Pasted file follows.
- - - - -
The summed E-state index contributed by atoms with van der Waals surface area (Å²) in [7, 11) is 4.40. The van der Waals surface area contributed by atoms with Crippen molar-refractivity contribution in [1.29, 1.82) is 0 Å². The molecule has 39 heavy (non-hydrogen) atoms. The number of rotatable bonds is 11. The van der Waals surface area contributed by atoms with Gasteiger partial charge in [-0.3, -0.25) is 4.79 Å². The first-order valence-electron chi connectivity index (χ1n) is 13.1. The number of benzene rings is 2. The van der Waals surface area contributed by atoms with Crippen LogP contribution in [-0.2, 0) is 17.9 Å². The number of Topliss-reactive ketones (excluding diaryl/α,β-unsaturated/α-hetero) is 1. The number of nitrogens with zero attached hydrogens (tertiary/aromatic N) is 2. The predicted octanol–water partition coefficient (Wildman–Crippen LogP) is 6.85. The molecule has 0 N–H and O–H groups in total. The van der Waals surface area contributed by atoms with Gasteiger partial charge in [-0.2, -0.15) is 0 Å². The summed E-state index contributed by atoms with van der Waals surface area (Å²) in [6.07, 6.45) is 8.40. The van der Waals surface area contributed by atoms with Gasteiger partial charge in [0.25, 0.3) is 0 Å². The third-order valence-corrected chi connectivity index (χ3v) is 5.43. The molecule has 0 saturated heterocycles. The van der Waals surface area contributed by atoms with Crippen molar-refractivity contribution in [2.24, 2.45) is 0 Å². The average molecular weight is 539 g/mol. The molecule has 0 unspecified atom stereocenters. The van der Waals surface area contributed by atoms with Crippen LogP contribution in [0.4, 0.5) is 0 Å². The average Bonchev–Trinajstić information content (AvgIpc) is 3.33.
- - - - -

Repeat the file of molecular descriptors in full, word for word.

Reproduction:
The summed E-state index contributed by atoms with van der Waals surface area (Å²) in [7, 11) is 4.40. The van der Waals surface area contributed by atoms with Crippen molar-refractivity contribution in [1.29, 1.82) is 0 Å². The molecule has 39 heavy (non-hydrogen) atoms. The number of rotatable bonds is 11. The van der Waals surface area contributed by atoms with Gasteiger partial charge in [-0.3, -0.25) is 4.79 Å². The first-order valence-electron chi connectivity index (χ1n) is 13.1. The number of benzene rings is 2. The van der Waals surface area contributed by atoms with Crippen LogP contribution in [-0.2, 0) is 17.9 Å². The number of Topliss-reactive ketones (excluding diaryl/α,β-unsaturated/α-hetero) is 1. The number of nitrogens with zero attached hydrogens (tertiary/aromatic N) is 2. The predicted octanol–water partition coefficient (Wildman–Crippen LogP) is 6.85. The molecule has 0 N–H and O–H groups in total. The van der Waals surface area contributed by atoms with Gasteiger partial charge in [-0.2, -0.15) is 0 Å². The summed E-state index contributed by atoms with van der Waals surface area (Å²) in [6.07, 6.45) is 8.40. The van der Waals surface area contributed by atoms with Gasteiger partial charge in [0.25, 0.3) is 0 Å². The third-order valence-corrected chi connectivity index (χ3v) is 5.43. The molecule has 0 saturated heterocycles. The van der Waals surface area contributed by atoms with Crippen molar-refractivity contribution in [2.24, 2.45) is 0 Å². The average molecular weight is 539 g/mol. The molecule has 0 unspecified atom stereocenters. The van der Waals surface area contributed by atoms with Crippen LogP contribution in [0.4, 0.5) is 0 Å². The average Bonchev–Trinajstić information content (AvgIpc) is 3.33.